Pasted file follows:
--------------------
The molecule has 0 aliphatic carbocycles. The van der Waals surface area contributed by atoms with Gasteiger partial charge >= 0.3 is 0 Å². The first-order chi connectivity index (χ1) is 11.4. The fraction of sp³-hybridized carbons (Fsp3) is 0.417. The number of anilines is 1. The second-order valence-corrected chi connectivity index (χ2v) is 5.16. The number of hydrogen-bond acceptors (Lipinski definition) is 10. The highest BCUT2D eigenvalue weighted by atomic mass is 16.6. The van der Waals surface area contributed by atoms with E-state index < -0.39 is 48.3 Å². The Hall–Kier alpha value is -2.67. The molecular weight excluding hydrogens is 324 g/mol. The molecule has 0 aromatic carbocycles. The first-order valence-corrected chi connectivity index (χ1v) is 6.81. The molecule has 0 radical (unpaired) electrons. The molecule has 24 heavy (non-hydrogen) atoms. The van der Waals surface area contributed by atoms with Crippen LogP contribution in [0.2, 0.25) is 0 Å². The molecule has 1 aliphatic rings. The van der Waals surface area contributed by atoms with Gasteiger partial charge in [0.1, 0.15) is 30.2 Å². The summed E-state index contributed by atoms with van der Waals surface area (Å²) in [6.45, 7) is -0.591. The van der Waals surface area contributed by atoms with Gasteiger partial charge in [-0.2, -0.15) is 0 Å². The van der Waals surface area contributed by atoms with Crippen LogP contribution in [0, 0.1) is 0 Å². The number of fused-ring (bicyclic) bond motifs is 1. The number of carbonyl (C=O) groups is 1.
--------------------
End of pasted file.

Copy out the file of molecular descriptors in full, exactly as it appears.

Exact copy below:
The molecule has 0 aliphatic carbocycles. The van der Waals surface area contributed by atoms with Gasteiger partial charge >= 0.3 is 0 Å². The first-order chi connectivity index (χ1) is 11.4. The fraction of sp³-hybridized carbons (Fsp3) is 0.417. The number of anilines is 1. The second-order valence-corrected chi connectivity index (χ2v) is 5.16. The number of hydrogen-bond acceptors (Lipinski definition) is 10. The highest BCUT2D eigenvalue weighted by atomic mass is 16.6. The van der Waals surface area contributed by atoms with E-state index < -0.39 is 48.3 Å². The Hall–Kier alpha value is -2.67. The molecular weight excluding hydrogens is 324 g/mol. The molecule has 0 aromatic carbocycles. The first-order valence-corrected chi connectivity index (χ1v) is 6.81. The molecule has 0 radical (unpaired) electrons. The molecule has 24 heavy (non-hydrogen) atoms. The van der Waals surface area contributed by atoms with Crippen LogP contribution in [0.2, 0.25) is 0 Å². The molecule has 1 aliphatic rings. The van der Waals surface area contributed by atoms with Gasteiger partial charge in [0.1, 0.15) is 30.2 Å². The summed E-state index contributed by atoms with van der Waals surface area (Å²) in [6.45, 7) is -0.591. The van der Waals surface area contributed by atoms with Gasteiger partial charge in [-0.2, -0.15) is 0 Å². The van der Waals surface area contributed by atoms with Crippen LogP contribution in [0, 0.1) is 0 Å². The number of fused-ring (bicyclic) bond motifs is 1. The number of carbonyl (C=O) groups is 1.